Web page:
Please join us!

Student Networking Event

A FREE Student Networking Event follows the Annual Conference on Friday, April 20th, from 5-7 in Conference Room 7 at the Mystic Marriott. Please email Steven Fabius for further details.

Regional Collaboration

The Rhode Island Division is offering an exciting spring seminar entitled “Let’s Talk About Sex!” to be held on Friday, May 11, 2012, at the North Beach Clubhouse in Narragansett, RI. Details and registration is available at RIAMFT.com.

Free DSM-5 Seminar

On Wednesday, April 18, 2012 from 11:30-1:00, Silver Hill Hospital is offering a free 1.5 CEU Grand Rounds presentation of an in-depth look at the new DSM-5: a Critical Overview. Presented by Michael B. First, M.D., Professor of Clinical Psychiatry at Columbia University College of Physicians and Surgeons, this presentation will cover some of the major changes, implications and controversies surrounding the DSM’s revisions. At the end of the program, participants will be able to:

1. Identify the major proposed changes to the DSM-5
2. Review the nature and specifics of the DSM-5 controversies
3. Evaluate the need to balance risks vs. benefits in making changes to the diagnostic system

Space is limited. To register visit Silver Hill Hospital’s website or call (203) 801-3443.

Loving Relationships

by Katherine Allen, MA, LMFT

connectednessThe New York Times has run some very hopeful pieces lately concerning the importance of loving relationships in our lives. As we already know, marriages are on the decline, but I do not believe that is an indication of the importance of love, connection and interconnectedness in our lives, quite the contrary in fact.

First, there is the article titled, “The Brain on Love” by Diane Ackerman. In this piece she very hopefully summarizes that even in the face of terribly troubling childhoods that may even have been bereft of safe attachments, that the brain is capable of being “rewired” to a more positive outlook through the development of a loving intimate relationship. She references research, also pioneered by Sue Johnson, of a spouse’s touch having the ability to reduce negative stimulus reactions when there is a safe, loving bond between partners.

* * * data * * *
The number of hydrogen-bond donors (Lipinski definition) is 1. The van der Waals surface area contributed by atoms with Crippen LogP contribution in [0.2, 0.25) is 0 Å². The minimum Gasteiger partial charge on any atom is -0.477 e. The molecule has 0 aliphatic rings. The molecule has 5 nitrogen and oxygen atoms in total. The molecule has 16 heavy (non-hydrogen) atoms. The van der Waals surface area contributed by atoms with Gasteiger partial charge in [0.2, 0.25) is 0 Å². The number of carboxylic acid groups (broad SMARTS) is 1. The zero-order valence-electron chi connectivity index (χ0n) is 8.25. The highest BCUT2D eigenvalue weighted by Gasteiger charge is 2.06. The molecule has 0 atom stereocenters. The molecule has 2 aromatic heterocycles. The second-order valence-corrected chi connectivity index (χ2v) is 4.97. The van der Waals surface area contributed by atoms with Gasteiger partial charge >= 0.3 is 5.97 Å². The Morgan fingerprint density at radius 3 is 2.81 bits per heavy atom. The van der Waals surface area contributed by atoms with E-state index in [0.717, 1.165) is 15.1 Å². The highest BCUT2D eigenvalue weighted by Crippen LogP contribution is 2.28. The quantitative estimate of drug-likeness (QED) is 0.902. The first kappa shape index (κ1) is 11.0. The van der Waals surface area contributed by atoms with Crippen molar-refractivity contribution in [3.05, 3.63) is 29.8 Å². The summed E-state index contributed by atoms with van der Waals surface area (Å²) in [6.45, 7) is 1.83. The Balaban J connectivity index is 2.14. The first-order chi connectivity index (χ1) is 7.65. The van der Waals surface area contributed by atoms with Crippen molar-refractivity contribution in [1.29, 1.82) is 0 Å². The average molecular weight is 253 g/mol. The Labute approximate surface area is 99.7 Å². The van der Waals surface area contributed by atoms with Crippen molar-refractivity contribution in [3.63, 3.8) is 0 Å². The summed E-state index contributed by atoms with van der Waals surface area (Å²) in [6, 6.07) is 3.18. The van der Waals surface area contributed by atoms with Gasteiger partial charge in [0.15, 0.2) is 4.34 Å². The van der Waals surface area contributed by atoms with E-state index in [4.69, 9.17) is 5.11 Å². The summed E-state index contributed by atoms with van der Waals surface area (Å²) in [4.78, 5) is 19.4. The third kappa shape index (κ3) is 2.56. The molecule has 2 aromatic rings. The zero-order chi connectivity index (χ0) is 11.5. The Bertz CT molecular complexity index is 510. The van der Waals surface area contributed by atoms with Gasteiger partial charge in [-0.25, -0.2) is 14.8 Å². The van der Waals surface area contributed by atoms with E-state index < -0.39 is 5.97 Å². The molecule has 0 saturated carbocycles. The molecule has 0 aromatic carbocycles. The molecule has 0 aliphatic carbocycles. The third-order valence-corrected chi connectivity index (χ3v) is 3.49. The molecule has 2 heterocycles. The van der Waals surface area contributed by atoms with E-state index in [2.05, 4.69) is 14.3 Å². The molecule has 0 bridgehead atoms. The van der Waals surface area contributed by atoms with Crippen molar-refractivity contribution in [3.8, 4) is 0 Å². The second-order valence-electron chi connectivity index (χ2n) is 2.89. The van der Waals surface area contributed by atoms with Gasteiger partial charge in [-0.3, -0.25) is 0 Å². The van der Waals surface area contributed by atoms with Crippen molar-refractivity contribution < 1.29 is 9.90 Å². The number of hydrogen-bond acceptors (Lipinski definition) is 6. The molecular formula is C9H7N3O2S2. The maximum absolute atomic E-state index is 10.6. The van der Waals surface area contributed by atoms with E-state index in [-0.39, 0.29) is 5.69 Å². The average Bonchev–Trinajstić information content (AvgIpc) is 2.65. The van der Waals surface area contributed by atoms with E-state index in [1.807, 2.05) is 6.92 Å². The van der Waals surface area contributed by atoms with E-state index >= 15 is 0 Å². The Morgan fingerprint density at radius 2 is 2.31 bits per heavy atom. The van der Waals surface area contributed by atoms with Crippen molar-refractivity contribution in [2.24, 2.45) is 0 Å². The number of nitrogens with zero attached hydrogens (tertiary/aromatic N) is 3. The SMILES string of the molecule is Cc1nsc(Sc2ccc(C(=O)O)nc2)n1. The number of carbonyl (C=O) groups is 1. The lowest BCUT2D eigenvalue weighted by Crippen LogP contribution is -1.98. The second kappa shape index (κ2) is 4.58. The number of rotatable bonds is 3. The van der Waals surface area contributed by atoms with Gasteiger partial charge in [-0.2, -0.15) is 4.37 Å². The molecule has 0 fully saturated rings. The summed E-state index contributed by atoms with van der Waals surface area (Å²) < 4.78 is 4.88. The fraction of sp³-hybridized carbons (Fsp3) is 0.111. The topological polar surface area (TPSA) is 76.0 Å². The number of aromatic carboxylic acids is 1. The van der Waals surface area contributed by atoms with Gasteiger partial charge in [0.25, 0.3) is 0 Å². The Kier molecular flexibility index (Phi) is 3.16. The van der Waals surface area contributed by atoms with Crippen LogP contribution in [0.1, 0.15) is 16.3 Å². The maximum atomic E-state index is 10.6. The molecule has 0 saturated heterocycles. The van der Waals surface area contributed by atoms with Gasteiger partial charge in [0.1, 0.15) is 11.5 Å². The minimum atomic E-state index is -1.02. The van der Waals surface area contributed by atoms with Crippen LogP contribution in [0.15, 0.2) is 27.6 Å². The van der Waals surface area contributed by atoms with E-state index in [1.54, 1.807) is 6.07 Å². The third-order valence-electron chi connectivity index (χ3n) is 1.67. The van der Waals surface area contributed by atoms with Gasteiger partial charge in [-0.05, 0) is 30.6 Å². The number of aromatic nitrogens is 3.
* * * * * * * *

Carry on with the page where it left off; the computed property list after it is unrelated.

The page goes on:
Secondly, in “Forging Social Connections for Longer Life”, columnist Jane E. Brody shares a poignant reflection of her own journey, 2 years post having lost her husband of 44 years, in which she concludes that,  social connectedness had a greater influence on survival than heart drugs. She reflects from John Robbins book, “Healthy at 100”, in study after study, people in loving relationships with spouses or friends were healthier than those lacking this intimacy, even when the latter had healthier living habits.

So no matter what your marital status, the importance and impact of healthy, loving relationships, bonds, attachments, or whatever one may wish to call them, is far greater than we may yet know.

“Who I’m Following”

Social Media

To help CTAMFT members become more comfortable with social media and networking, we are going to start a monthly piece called “Who I’m Following” where either Katherine Allen or another Board member will share a piece of their online social world to help dispel some of the fear for others.

This month, Katherine shares some of her insights about LinkedIn, the popular professional networking service.

LinkedIn is a web site which acts as a online resume cum professional networking center. On it, individuals can post professional histories and accomplishments in a personal profile (see, for example, Katherine’s profile), as well as post opportunities for those looking for work, or look for new opportunities themselves. An accurate and complete profile can be used to let both clients (potential and current), as well as colleagues, know your background and skills. Because LinkedIn is so popular–over 58 million members in the U.S., and about 150 million worldwide–it can be a cornerstone in the promotion of an individual therapy practice, and an essential tool in personal career building.

LinkedIn also has Groups: like-minded individuals who share tips, ideas, resources, etc., in an online forum. As a rule, LinkedIn Groups are aimed at professionals who want to share thoughts, experiences, and questions with their peers. A LinkedIn Group is generally more formal than its comparative “free-for-all” equivalent on Facebook or Twitter, which mental health practitioners can find more appropriate and appealing. Even as a LinkedIn personal profile is viewable by the public, LinkedIn Groups are peer-to-peer oriented.

Katherine belongs to several LinkedIn Groups, including United States Mental Health Professionals-Members Only GroupNAMI, Mediators and PeacemakersAlternative Dispute Resolution (ADR) ProfessionalsAddiction, Abuse, Trauma Recovery Strategies and of course, Connecticut Association for Marriage and Family Therapy.

Groups have either open or closed membership–often, closed groups can be preferable because membership is vetted by the group’s moderators, and the discussions are similarly scrutinized. You can usually browse some groups’ current topics to see if it is suited to your interests. When a group’s moderators require prospective members obtain their approval, they are basically trying to keep out people intent on misusing membership to sell products or otherwise “spam” other group members.